By Gabrielle. Photos by Alex Wolf.
Jay Wolf first contacted me to share a link showing his family’s incredible journey back from a devastating circumstance, and I was floored for a few days. And soon enough, my awe was pushed aside by a little wonder. When your life is turned upside down, how do you right it again? When all your definitions change – of motherhood and wife and husband and home – how do you write a new and improved dictionary?
Oh, I wanted to see more of the Wolf family’s life, and I wanted to show you, too. Because all through this tour and their story, there’s hope. And there’s nothing better on a Tuesday morning than a little hope, right? Please sit a while with this home and this special, special family, Friends. I know it will improve your day. Welcome, Wolf family! (Is this the first time a dad has written the interview? I think it is! Welcome, Jay!)
Q: Please introduce us to your family!
A: Hi, we’re the Wolfs: Jay, Katherine, and James. We’re originally from the deep South, but after marrying at 22, we moved to Los Angeles to pursue our dreams in the entertainment industry and law school (for me, Jay) at Pepperdine. Little did we know that decision would not only change the course of our lives, but it would also save Katherine’s life just over three years later.
Those early years were idyllic, living in a Malibu married housing apartment with a view of the ocean, loving our church community and the creative energy that is electric in the City of Angels. Our son James came along quite unexpectedly, but we relished our new calling as young parents.
On April 21, 2008, an ordinary day, three weeks from law school graduation, Katherine (age 26) collapsed in our kitchen, while six-month old James slept in the other room. By the grace of God, I had come home to get some papers for a final presentation, and I was able to call an ambulance. They rushed her to the amazing UCLA Medical Center where a courageous doctor took on her hopeless case. Katherine was near death as the result of a massive brain stem stroke due to the rupture of an AVM, a congenital defect in her brain that she never knew she had until that day.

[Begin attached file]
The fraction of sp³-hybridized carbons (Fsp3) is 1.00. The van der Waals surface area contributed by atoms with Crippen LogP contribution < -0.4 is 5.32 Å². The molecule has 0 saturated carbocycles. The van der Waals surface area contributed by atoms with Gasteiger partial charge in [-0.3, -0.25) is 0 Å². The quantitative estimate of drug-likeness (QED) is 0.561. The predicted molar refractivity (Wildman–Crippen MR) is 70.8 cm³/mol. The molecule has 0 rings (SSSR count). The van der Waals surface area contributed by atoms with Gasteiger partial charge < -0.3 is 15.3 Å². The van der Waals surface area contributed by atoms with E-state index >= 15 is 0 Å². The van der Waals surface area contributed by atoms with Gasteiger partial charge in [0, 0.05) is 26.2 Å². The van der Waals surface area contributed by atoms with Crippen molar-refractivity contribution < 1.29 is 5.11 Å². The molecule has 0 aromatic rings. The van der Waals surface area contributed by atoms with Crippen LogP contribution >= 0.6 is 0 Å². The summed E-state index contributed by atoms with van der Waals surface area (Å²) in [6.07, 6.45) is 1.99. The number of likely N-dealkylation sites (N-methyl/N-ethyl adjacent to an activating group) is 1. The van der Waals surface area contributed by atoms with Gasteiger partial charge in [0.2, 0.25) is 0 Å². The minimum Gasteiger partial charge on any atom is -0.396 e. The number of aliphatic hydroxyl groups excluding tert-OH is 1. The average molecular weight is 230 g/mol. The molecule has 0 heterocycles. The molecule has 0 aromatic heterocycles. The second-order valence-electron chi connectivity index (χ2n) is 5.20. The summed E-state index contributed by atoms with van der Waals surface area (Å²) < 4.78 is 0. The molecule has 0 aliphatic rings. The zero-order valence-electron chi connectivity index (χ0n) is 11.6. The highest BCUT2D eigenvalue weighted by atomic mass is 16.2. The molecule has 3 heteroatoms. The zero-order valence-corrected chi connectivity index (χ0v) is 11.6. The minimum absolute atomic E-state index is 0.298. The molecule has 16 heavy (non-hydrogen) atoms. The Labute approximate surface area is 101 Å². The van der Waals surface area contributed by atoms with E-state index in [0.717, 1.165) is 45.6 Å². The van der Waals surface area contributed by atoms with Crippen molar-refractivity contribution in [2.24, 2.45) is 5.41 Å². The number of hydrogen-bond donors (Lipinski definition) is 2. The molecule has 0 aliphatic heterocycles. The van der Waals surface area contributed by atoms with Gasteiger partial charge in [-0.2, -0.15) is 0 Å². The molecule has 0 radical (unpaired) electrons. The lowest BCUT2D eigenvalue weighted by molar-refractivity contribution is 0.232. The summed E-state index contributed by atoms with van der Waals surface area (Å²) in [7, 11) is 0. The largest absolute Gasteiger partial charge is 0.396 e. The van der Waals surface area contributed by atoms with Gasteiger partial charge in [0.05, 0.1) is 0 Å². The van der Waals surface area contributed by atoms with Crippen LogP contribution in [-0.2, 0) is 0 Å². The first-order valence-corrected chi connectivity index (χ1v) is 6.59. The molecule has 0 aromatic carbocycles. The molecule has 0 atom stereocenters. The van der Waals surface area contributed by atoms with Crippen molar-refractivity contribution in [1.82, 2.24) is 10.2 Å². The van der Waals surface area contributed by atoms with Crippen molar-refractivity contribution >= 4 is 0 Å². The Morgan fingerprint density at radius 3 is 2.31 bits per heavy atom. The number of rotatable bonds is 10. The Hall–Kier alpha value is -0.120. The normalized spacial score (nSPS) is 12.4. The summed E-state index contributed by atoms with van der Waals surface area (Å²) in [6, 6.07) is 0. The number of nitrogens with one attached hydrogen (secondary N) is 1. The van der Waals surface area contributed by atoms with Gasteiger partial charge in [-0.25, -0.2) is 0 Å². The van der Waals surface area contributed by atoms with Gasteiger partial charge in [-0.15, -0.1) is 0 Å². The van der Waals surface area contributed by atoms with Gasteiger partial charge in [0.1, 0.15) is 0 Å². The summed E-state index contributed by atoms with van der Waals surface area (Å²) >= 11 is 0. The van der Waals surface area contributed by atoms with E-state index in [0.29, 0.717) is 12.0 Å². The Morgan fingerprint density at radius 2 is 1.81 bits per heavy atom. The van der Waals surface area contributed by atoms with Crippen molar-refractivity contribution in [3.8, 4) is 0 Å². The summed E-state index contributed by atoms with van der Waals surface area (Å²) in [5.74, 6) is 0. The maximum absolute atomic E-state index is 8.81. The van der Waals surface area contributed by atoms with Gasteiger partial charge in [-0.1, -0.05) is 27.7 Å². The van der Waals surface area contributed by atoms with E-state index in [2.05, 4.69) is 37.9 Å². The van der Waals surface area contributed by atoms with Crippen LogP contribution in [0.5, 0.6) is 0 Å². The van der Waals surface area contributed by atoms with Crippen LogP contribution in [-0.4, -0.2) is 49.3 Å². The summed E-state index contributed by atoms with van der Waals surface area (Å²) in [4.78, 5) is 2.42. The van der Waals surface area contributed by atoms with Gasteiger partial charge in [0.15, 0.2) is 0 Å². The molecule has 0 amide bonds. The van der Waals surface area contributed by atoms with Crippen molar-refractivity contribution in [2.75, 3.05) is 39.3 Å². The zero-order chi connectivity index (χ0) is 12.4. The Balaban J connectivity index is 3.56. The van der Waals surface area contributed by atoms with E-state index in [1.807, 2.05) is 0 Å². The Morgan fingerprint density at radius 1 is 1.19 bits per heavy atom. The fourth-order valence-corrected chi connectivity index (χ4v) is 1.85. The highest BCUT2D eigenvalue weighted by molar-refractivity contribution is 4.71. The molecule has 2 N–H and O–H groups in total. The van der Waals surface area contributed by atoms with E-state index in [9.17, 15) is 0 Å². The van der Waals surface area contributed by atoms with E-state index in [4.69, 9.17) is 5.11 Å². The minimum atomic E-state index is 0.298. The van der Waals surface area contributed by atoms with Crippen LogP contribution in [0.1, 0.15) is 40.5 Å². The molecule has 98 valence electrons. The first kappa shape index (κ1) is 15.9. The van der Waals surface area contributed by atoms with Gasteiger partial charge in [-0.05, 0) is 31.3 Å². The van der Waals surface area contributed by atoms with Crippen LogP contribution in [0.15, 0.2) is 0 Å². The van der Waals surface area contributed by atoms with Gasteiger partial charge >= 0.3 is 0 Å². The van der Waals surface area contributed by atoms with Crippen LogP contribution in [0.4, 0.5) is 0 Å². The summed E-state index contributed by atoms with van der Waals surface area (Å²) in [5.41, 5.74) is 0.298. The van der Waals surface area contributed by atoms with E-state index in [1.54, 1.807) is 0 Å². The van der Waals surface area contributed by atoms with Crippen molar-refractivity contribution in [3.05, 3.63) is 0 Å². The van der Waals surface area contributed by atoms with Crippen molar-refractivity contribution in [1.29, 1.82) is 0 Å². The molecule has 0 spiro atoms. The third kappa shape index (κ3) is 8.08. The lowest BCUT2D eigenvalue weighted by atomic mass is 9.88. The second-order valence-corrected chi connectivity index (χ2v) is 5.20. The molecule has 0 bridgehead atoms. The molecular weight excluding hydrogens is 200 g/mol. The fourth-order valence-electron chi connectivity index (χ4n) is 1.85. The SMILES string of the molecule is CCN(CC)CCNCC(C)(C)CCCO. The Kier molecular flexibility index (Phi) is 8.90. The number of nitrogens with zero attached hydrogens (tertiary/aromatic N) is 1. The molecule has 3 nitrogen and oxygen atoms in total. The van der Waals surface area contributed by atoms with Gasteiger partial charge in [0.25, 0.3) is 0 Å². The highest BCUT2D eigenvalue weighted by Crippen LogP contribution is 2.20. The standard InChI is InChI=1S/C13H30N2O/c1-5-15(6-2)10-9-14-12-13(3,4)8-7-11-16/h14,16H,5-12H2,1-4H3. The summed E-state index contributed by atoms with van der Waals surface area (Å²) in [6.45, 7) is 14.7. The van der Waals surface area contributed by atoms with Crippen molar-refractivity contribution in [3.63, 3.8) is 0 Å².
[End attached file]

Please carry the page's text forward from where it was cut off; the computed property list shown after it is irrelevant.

Against all odds, she survived the 16 hour surgery. Perhaps even more miraculously, she has recovered and continues to recover her life, finding the gratitude to celebrate this gift though it looks very different than any of us thought it would.
After leaving that Malibu apartment, we were displaced from our lives, our expectations of the future, our community, and literally, our home as we lived in hospitals and neuro-rehab centers for two years. We finally returned to Los Angeles in 2010, but the experience of home now has an entirely deeper meaning to us. We’ve been in our 1,000 square foot 1920 California bungalow for almost four years now. For us, it is a place of safety, a place of re-finding what it means to be a family of three again, a place of celebrating a second chance at life as we gather friends around our dinner table, and a place that truly embodies both the words HOME and HOPE.
Q: You’ve spent the better part of a few years creating a safe and comfortable home for your wife and son. Can you tell us about your specific goals with your house?
A: Following Katherine’s stroke, I knew that our future home would be a place where we would spend the majority of our time. I wanted it to be a place where we could all find healing for the years of hurt we had experienced and where we could be empowered to move forward in hope into our new life ahead. I wanted our home to be a place where Katherine, in particular, could completely re-engage her new life: a place of comfort, safety (given her physical limitations post-stroke), beauty, hospitality, and hope.
I desire not to surround us with stuff but to surround us with reminders of hope and meaning, whether it be in a photograph tucked in a mirror, a pattern that reminds us of a favorite Bible verse, a tattered oil painting literally found by a dumpster, or a lamp at our bedside that once sat next to our grandparents’ bedside. C.S. Lewis says “let your mind run up the sunbeam to the sun.” Our homes should be places that draw us toward greater places.
Q: With only a good eye for design and no design interest, where did you find the best inspiration along the way?